Similar numbers of males and females have been used to prepare DNA for 8-oxodG measurements. Mice were killed by cervical dislocation, and excised organs were washed with ice-cold PBS. Liver was diced and washed with hypotonic KCl. Washed tissues were snap-frozen in liquid nitrogen. Before DNA extraction, thawed tissues were finely minced in lysis buffer [10 mm Tris HCl (pH 8.0), 10 mm EDTA, 10 mm NaCl, and 0.5% SDS]. DNA was extracted by a high-salt protein precipitation method. Briefly, following lysis tissues were digested with RNase at 37°C for 1 h and protease (Qiagen) at 37°C overnight. Proteins were precipitated by adding NaCl to 1.5 m, and DNA in the supernatant was collected by addition of 2 vol of ethanol.

Measurements of 8-OxodG.

DNA 8-oxodG was measured by high-performance liquid chromatography with electrochemical detection as described previously (12). Briefly, DNA was resuspended in Tris-EDTA, incubated with RNases A and T1 at 37°C for 1 h, and precipitated again with ethanol. Enzymatic digestion was then performed at 37°C using nuclease P1 (Boehringer Mannheim) for 2 h and alkaline phosphatase (Boehringer Mannheim) for 1 h. Enzymes were precipitated by addition of CHCl3, and the upper liquid layer stored at −80°C under N2 for subsequent analysis 8-oxodG. The DNA hydrolysate was analyzed by high-performance liquid chromatography with electrochemical detection (Coulochem I; ESA, Inc., Chelmsford, MA) using a C18 250 × 46 mm 5-μm Uptishere column (Interchim) equipped with a C18 guard column. The eluent was 50 mm ammonium acetate (pH 5.5), containing 9% methanol, at a flow rate of 0.7 ml/min. The potentials applied were 150 and 400 mV for E1 and E2, respectively. The retention time of 8-oxodG was ∼23 min. Deoxyguanosine was measured in the same run of corresponding 8-oxodG with a UV detector (model SPD-2A; Shimadzu, Kyoto, Japan) at 256 nm; the retention time was ∼17 min.

The level of DNA 8-oxodG was measured in several organs (brain, kidney, spleen, liver, lung and small intestine) as a function of both the age and the genotype of the mice. No significant age-dependent changes in DNA 8-oxodG were found in any of the tissues from wild-type animals between 1.5 and 10 months of age (Figs. 1,A–C, 2,A; and 3, A and B). These results are in good agreement with the observations of Osterod et al.(10) in that these oxidized bases did not accumulate in hepatocytes, splenocytes, spermatocytes, or kidney cells of wild-type animals. No significant age-dependent accumulation of DNA 8-oxodG was observed in brain, kidney, spleen, lung or small intestine of Myh−/− mice (Figs. 1,D–F and 3, C and D). The single exception was liver of Myh−/−mice in which there was an approximately linear increase (R2 = 0.447; P = 0.013) in DNA 8-oxodG levels with time (Fig. 2,B). Inactivation of MYH was associated with an ∼4-fold increase in liver DNA 8-oxodG (0.2 versus 0.78 8-oxodG × 10-6 dG) over a 10-month period (Fig. 2 B). This increase is of a similar magnitude to that previously reported for untreated Ogg1−/− mice (10, 13).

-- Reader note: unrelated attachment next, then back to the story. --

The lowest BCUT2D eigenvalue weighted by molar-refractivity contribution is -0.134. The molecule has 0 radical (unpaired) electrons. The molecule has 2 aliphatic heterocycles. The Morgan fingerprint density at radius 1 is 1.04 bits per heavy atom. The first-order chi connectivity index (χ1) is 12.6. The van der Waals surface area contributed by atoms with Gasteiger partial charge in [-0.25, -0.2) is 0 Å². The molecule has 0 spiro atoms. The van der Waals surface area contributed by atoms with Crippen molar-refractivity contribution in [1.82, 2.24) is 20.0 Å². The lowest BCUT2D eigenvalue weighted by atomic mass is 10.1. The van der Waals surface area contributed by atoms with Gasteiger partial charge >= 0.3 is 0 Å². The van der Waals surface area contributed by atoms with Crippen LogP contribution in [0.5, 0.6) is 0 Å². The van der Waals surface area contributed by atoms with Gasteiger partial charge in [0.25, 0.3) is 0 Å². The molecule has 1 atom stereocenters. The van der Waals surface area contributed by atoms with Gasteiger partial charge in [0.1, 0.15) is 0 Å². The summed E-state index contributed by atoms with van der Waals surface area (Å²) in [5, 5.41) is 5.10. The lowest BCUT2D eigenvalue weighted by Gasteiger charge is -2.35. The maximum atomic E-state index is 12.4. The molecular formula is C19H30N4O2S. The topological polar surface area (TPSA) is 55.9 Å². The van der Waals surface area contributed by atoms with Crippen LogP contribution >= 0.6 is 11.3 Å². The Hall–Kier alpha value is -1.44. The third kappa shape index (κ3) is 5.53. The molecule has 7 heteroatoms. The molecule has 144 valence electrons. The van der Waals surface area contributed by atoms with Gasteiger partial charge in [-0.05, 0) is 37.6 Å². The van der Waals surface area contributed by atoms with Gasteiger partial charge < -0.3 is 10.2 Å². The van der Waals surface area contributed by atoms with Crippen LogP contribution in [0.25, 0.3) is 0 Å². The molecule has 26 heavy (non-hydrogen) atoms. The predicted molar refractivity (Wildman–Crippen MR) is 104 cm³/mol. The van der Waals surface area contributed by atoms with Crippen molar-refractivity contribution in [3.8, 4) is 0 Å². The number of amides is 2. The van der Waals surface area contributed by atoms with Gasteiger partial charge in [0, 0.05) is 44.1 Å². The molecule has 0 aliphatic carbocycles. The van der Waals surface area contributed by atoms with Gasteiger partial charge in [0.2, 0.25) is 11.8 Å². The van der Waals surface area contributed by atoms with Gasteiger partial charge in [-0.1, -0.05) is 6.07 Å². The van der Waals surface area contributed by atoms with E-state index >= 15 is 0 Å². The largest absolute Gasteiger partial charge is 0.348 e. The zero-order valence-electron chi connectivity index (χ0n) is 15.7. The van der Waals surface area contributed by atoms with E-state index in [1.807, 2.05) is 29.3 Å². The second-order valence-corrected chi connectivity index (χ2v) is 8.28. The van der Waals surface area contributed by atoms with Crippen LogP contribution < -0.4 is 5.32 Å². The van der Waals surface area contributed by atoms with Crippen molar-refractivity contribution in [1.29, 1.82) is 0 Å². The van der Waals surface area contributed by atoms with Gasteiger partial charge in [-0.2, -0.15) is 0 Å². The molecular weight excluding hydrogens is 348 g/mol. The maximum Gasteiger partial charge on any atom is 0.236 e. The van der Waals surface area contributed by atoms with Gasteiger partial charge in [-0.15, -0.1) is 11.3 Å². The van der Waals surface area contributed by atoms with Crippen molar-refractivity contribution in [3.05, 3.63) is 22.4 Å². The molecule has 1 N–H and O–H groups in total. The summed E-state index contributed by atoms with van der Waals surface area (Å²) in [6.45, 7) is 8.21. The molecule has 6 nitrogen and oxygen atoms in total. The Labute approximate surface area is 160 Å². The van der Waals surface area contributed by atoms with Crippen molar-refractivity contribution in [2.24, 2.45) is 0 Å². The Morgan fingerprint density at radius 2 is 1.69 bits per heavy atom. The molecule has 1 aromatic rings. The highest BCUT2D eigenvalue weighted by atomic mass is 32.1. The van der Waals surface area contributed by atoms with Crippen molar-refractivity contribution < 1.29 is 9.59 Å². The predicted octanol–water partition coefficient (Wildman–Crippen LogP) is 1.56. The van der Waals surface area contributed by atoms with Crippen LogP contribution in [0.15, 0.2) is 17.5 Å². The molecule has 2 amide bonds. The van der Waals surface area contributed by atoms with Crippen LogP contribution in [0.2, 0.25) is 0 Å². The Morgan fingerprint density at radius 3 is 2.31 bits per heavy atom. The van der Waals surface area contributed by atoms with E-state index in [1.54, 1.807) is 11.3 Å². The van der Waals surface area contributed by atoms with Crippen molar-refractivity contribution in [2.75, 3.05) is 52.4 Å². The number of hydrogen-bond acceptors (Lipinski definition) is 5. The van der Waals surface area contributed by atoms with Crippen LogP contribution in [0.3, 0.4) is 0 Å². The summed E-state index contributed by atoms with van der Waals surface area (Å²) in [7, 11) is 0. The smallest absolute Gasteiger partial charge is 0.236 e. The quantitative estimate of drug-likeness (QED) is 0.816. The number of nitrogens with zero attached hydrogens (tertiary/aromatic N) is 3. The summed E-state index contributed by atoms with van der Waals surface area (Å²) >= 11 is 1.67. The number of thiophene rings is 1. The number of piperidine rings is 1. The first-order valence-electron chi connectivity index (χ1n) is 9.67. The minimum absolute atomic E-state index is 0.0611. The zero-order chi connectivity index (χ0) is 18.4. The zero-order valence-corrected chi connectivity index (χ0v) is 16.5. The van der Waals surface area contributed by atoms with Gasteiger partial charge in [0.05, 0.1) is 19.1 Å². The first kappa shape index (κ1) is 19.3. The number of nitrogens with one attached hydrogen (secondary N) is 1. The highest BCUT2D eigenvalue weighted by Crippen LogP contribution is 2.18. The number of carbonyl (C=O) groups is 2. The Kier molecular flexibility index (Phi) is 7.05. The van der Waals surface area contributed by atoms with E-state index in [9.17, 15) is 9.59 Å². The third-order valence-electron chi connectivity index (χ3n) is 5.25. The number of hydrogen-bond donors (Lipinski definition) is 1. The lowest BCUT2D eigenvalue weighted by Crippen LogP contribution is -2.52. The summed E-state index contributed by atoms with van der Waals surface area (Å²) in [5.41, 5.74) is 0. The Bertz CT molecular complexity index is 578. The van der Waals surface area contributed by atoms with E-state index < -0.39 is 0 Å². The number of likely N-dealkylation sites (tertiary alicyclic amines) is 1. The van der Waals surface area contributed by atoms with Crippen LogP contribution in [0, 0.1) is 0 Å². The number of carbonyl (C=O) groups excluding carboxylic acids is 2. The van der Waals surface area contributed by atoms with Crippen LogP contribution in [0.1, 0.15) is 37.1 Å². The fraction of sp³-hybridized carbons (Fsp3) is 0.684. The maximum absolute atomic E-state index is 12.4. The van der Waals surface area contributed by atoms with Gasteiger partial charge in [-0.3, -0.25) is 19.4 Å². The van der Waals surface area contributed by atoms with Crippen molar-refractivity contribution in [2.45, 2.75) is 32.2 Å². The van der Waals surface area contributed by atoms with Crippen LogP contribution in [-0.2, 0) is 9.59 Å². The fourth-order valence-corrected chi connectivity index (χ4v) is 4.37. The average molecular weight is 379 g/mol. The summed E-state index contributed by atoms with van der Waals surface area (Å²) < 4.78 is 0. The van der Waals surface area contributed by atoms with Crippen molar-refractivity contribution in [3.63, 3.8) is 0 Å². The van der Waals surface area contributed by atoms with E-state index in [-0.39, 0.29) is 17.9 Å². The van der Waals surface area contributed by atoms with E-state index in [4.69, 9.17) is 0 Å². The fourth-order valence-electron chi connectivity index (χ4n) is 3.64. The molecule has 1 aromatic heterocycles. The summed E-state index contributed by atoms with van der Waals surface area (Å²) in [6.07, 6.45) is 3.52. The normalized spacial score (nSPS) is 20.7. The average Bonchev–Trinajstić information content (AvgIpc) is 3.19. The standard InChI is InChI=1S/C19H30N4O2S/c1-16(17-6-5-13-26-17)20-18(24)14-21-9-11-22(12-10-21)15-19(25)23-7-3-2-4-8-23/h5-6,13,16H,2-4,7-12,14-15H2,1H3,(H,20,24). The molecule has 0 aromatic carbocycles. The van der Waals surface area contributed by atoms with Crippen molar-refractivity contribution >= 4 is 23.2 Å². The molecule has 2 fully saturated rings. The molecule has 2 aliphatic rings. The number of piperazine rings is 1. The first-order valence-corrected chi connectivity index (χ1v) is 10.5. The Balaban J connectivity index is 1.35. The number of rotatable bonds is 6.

In Myh−/−/Ogg1−/− mice, the effects of each genetic defect on the age-associated accumulation of hepatic DNA 8-oxodG were additive. The level of 8-oxodG in the liver DNA of the doubly defective mice increased linearly between 4 and 14 months of age. In this 10-month period, hepatic DNA 8-oxodG levels increased ∼6-fold (R2 = 0.695; P = 0.000; Fig. 2,C). Interestingly, DNA 8-oxodG also accumulated in the lung and small intestine of Myh−/−/Ogg1−/− mice (Fig. 3, E and F). The accumulation of DNA 8-oxodG in lung was approximately linear over the period from 4 to 16 months and overall was ∼3-fold (R2 = 0.569; P = 0.005) by 16 months. Over the same period, there was a similar increase in the level of 8-oxodG in DNA of the small intestine of Myh−/−/Ogg1−/− mice. Although the increase was of a similar magnitude, the final levels of DNA 8-oxodG were higher because the level of background DNA oxidation was ∼2-fold higher in this tissue independent of the genotype of the mouse (Fig. 3,B–F). In contrast to the results obtained in lung and small intestine, no significant age-dependent increases in genomic levels of 8-oxodG were detected in brain, kidney, or spleen of Myh−/−/Ogg1−/− mice (Fig. 1 G–I).

Our data provide the first direct evidence that DNA 8-oxodG accumulates in several mouse organs in which both the MYH and OGG1 DNA glycosylases are inactive. This accumulation occurs in the absence of exposure to exogenous oxidants. This synergistic increase in the steady-state level of DNA oxidation in the liver, lung, and small intestine of double knockout animals is reminiscent of the synergistic effect on spontaneous mutation of combined mutM and mutY mutations in E. coli. This parallelism is consistent with the similar mode of action of the bacterial and mammalian DNA glycosylases.